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Technote (FAQ)


This technote addresses issues and questions surrounding what Variable Inode Extents are, and when they are useful to enable on JFS2 filesytems in AIX.


The JFS2 filesystem performs many operations to gain greater performance when reading and writing to files and directories within it. One such operation is that when a block of data is allocated in the filesystem, JFS2 attempts to pre-allocate the next contiguous block as well. This is done to speed up performance of file creation, as in general use a file will consist of more than one block of data, and is usually more performant if in a contiguous area of the filesystem.

However, in a filesystem that is very nearly full, or very fragmented, there may not be enough contiguous space to allocate two such contiguous blocks (or extents in JFS2) of 16Kb in size, and the file creation may fail.

This can be illustrated with a simple 'touch' command, to create a new zero-length file. This will attempt to allocate a pair of 16Kb extents of data in the filesystem:


$ touch myfile
touch: cannot create

If "df" shows the filesystem is approaching being full, or even as little as 50-60% full in a heavily fragmented filesystem, then it may be that you are encountering this issue. In some cases running the defragfs command to defragment the filesystem may give you enough contiguous space to allow the creation of new files. However defragfs may not help if it cannot defragment the filesystem enough, or it truly is very full.

If this is on an NFS, JFS, or other filesystem that is NOT JFS2, then this is NOT your issue and enabling Variable Inode Extents will not help. These filesystems do not use Variable Inode Extents.

Variable Inode Extents were a feature added with APARs:

APAR IY68589 for AIX 5.2 - included in 5200-07

APAR IY68174 for AIX 5.3 - included in 5300-03

By default the filesystem needs contiguous 16Kb extents. Using Variable Inode Extents allows JFS2 to allocate a smaller extent if 16Kb is too large.

To enable Variable Inode Extents, unmount the filesystem and use chfs with the following option, from the man page:

   -a vix={yes|no}
       Specifies whether the file system can allocate inode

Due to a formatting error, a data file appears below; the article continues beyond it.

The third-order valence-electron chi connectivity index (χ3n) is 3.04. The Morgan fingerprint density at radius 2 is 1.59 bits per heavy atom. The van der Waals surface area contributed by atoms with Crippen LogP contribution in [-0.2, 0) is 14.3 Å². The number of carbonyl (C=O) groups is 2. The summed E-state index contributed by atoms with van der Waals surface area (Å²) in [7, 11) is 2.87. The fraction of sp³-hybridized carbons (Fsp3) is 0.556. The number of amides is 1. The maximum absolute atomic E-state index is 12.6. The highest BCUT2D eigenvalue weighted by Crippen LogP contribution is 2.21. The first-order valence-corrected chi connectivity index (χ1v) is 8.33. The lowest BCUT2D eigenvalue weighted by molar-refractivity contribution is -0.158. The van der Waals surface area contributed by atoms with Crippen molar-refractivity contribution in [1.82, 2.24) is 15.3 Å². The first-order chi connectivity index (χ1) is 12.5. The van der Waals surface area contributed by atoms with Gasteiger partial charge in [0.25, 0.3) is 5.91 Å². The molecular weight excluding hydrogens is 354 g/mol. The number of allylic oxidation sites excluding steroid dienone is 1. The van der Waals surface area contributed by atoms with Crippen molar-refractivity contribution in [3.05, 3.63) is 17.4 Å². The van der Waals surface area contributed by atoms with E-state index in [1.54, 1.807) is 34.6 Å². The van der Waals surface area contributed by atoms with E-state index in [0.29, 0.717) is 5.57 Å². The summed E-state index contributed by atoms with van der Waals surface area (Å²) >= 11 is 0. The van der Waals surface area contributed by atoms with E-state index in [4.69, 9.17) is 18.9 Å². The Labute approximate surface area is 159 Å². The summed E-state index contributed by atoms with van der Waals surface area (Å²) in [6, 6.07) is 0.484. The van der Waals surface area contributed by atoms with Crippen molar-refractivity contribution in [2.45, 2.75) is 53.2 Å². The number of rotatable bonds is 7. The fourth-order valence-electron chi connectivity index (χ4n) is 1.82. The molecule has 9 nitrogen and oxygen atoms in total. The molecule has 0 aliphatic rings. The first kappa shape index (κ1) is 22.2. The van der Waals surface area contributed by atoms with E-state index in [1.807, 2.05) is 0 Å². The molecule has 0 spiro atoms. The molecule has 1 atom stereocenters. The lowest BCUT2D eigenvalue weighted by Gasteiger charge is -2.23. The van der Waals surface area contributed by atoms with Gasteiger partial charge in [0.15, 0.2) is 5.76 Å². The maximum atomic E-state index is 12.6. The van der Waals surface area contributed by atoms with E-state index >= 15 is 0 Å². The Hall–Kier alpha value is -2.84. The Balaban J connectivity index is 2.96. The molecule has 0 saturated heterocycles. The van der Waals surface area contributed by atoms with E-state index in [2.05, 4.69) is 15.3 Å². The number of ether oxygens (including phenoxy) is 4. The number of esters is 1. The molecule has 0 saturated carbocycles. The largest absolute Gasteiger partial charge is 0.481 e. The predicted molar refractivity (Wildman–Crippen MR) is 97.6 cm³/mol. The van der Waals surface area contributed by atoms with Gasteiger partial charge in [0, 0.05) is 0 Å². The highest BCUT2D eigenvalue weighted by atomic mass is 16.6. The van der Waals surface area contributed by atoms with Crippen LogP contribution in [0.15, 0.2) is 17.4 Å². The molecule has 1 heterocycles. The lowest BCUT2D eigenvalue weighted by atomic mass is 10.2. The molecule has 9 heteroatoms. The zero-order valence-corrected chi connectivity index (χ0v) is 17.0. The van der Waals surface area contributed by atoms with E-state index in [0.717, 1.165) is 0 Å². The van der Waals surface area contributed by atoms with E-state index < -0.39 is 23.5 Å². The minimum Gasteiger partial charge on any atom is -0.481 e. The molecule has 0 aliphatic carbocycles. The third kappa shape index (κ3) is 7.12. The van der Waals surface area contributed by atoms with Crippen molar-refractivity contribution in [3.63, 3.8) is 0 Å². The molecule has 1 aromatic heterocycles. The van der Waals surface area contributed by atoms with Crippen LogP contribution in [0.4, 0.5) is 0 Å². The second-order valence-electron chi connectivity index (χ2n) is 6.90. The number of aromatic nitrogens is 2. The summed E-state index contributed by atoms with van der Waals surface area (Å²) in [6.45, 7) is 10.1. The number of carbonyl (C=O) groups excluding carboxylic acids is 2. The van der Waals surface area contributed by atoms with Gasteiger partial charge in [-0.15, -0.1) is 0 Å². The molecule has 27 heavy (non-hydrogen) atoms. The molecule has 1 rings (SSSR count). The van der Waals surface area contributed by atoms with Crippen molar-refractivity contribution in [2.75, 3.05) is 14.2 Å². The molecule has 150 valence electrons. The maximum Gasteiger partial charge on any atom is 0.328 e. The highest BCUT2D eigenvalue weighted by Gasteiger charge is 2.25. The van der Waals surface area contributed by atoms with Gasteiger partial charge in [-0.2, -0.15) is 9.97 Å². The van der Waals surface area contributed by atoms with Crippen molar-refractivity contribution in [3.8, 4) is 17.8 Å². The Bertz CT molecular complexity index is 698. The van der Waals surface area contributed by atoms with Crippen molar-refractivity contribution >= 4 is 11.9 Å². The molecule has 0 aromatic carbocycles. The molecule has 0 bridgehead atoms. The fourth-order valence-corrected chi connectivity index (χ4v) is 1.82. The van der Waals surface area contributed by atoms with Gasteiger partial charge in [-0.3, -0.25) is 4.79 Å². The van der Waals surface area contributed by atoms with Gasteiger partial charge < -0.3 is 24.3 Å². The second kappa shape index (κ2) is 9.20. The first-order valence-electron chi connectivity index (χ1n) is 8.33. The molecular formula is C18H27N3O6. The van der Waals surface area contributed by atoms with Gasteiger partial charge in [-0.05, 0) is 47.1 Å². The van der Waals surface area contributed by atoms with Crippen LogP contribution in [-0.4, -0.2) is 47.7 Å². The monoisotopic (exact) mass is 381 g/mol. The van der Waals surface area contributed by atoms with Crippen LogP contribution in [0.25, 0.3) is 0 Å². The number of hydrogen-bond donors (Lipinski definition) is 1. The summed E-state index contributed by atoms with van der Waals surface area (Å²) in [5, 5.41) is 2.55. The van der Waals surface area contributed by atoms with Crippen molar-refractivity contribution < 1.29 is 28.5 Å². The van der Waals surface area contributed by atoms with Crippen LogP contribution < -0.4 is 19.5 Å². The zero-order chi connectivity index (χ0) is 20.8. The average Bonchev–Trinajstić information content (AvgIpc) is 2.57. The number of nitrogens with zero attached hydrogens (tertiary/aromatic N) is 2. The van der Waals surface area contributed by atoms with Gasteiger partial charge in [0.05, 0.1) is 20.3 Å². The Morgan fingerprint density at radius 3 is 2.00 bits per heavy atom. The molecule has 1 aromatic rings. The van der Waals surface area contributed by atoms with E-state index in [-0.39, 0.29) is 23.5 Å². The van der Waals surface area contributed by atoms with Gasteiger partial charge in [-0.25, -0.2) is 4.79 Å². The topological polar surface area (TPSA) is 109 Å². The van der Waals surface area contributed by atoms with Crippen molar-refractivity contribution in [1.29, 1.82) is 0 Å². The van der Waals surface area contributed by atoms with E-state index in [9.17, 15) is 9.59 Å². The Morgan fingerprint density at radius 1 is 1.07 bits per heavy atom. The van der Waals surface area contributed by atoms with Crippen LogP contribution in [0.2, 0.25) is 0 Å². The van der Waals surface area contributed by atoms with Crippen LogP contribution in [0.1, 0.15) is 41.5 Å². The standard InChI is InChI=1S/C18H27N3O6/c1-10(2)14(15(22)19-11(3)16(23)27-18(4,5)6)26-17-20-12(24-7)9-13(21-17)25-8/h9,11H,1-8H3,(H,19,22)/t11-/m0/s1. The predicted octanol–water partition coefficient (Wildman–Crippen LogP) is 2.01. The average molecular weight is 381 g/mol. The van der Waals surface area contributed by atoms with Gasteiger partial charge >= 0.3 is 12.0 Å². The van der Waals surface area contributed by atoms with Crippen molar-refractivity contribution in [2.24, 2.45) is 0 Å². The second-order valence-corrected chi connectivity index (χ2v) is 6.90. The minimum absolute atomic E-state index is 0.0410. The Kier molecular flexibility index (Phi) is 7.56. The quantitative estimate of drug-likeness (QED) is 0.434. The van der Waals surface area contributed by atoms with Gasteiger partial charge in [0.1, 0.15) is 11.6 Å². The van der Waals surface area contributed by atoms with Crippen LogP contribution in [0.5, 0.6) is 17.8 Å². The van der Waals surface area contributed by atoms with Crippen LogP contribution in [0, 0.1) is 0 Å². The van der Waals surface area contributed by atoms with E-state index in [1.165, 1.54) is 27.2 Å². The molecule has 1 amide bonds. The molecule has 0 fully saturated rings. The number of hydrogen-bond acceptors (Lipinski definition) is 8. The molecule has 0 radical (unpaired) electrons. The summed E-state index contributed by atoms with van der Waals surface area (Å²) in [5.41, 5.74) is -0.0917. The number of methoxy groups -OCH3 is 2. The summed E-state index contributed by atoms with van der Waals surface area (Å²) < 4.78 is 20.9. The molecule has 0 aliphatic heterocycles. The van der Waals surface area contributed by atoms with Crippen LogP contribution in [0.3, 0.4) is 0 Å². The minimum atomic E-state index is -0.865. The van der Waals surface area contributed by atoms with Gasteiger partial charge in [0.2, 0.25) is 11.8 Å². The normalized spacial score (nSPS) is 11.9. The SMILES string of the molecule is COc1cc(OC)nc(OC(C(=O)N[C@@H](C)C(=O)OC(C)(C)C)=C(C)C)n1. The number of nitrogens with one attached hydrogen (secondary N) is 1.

extents smaller than the default of 16K if there are no
       contiguous 16K extents free in the file system. After a
       file system is enabled for small free extents, it cannot
       be accessed on earlier versions of AIX and the marking
       cannot be removed.

            File system can allocate variable length inode
            File system must use default size of 16 KB for
            inode extents. This has no effect if the file
            system already contains variable length inode

So if there is a filesystem /myfs you wish to enable VIX on, follow these steps:

# umount /myfs
# chfs -a vix=yes /myfs
# lsfs -q /myfs

# lsfs -q /myfs
Name            Nodename   Mount Pt               VFS   Size    Options    Auto Accounting
/dev/fslv01     --         /myfs                  jfs2  131072  rw         no   no
  (lv size: 131072, fs size: 131072, block size: 4096, sparse files: yes, inline log: no, inline log size: 0, EAformat: v1, Quota: no, DMAPI: no, VIX: yes)

# mount /myfs

Note there may be a performance degradation of writes or file creation to the JFS2 filesystem after enabling VIX, as you are disabling or limiting a previous performance characteristic of the JFS2 filesystem.

Cross reference information
Segment Product Component Platform Version Edition
Operating Systems AIX Not Applicable AIX 5.2, 5.3

Document information

More support for: AIX family

Software version: 5.2, 5.3, 6.1, 7.1

Operating system(s): AIX

Reference #: T1010368

Modified date: 2011-11-09